What Classic Would You Prefer With An Automatic Transmission?
Please, as civil human to civil human, don’t chuck that keyboard-lit Molotov cocktail of a hot take my way. We can discuss this without me ending up impaled with a virtual pitchfork, right? I’ll be the first to declare: I prefer a manual in almost every circumstance. But we’re here, right now, to discuss the possibility of buying a slush box classic.
Now, one of the biggest reasons we’re all so infatuated with outdated automobiles boils down to the way they deliver driving. Classics engage the driver that numb modern vehicles can’t hold a candle to. A firm third pedal and wobbly shifter directly connect the wheelman more than any other feature. Though I’ve seen too many try, you can’t really half-ass drive a manual vehicle.
The machine needs you. Gridlock traffic or not, there’s no cop-out available. But that’s the beauty of it, right? You can’t just slap it in “Drive” and zone out like the rest on the roadways: you’re forced to constantly judge braking and up/down shift—which, arguably makes you a more tentative driver.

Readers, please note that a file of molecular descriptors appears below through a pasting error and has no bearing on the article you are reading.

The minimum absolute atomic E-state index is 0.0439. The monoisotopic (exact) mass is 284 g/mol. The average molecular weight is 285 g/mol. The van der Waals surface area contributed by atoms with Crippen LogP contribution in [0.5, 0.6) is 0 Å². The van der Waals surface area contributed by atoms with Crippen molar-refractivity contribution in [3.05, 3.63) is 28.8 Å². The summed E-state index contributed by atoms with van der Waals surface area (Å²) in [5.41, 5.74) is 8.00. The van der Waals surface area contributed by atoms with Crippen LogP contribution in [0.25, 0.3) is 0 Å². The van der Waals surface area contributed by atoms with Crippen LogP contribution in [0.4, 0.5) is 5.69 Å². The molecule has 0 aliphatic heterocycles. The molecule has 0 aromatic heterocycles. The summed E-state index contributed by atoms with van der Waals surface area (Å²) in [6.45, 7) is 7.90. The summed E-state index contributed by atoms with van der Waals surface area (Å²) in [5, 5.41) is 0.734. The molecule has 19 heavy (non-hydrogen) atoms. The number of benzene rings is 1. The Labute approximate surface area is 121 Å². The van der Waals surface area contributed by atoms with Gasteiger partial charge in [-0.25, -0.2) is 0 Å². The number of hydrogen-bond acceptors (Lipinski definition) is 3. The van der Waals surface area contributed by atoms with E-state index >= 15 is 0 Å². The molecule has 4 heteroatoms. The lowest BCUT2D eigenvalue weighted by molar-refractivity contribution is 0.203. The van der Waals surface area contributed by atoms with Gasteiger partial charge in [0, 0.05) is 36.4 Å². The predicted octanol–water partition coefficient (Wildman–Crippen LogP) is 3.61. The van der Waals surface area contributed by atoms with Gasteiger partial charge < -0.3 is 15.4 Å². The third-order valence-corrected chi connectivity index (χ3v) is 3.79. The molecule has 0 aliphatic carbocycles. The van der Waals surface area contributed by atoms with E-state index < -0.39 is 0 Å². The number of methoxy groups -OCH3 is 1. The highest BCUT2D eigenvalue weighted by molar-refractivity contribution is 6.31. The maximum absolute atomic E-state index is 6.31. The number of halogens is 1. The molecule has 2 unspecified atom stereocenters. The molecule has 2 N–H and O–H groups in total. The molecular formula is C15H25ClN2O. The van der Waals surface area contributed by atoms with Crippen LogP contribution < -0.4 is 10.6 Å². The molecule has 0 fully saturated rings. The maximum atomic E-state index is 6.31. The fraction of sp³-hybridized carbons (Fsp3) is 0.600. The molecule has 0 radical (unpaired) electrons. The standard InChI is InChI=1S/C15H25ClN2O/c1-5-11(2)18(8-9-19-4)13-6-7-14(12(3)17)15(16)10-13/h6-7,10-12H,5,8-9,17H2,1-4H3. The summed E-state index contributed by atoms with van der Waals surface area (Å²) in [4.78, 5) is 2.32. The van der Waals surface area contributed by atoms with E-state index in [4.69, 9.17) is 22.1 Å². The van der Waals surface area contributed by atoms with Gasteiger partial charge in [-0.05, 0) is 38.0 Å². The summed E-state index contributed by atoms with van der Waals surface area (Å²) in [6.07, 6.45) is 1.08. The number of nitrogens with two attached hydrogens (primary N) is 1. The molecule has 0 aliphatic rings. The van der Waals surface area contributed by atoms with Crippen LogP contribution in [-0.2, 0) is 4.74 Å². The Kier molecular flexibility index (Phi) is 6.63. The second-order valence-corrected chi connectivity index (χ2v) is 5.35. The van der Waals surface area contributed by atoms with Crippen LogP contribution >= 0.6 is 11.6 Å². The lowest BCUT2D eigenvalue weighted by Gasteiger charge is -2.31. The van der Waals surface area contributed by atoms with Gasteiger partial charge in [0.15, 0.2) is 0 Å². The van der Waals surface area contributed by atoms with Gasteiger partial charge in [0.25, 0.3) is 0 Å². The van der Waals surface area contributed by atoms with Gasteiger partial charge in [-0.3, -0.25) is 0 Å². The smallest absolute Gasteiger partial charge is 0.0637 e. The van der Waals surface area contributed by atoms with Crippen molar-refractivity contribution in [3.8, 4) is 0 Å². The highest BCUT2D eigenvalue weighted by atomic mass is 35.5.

Aside from the requirement to shift in a manual, if you actually want to go anywhere, it’s just good old fashioned fun. Quick rev-matched downshifts and screaming redline upshifts are actions that make you feel in control, which is why so many gearheads treat automatics as autotragics. But there has to be an exception, no?
Of the dozens of vehicles I’ve had the honor of owning, only one has been self-shifting: my 1984 Toyota Century. Granted, Toyota abandoned the manual for its flagship as soon as they mastered the AT gearbox…in 1975. The plush sedan was built for hauling dignitaries, not for carving canyons, despite my attempt to prove otherwise.
The Century is perfectly suited with a smooth shifting auto. In fact, it’d be a little ridiculous with a manual. Personally, I feel most luxury automobiles are better suited with a drive selector (column shift preferred) because it fits their posh personality more appropriately. But what other types of vehicles would an automatic be preferred?
Grand Tourers come to mind. Primarily built with the idea of comfortably carrying two-to-four at an efficient pace, these distant journey cruisers are meant to missile down the motorway—a forum that doesn’t often offer optimal manual shifting activity. I’ll take an automatic Citroen SM, please.
I suppose someone could make an argument for trucks, vans, and big-body sedans. Which classics do you prefer with an automatic transmission?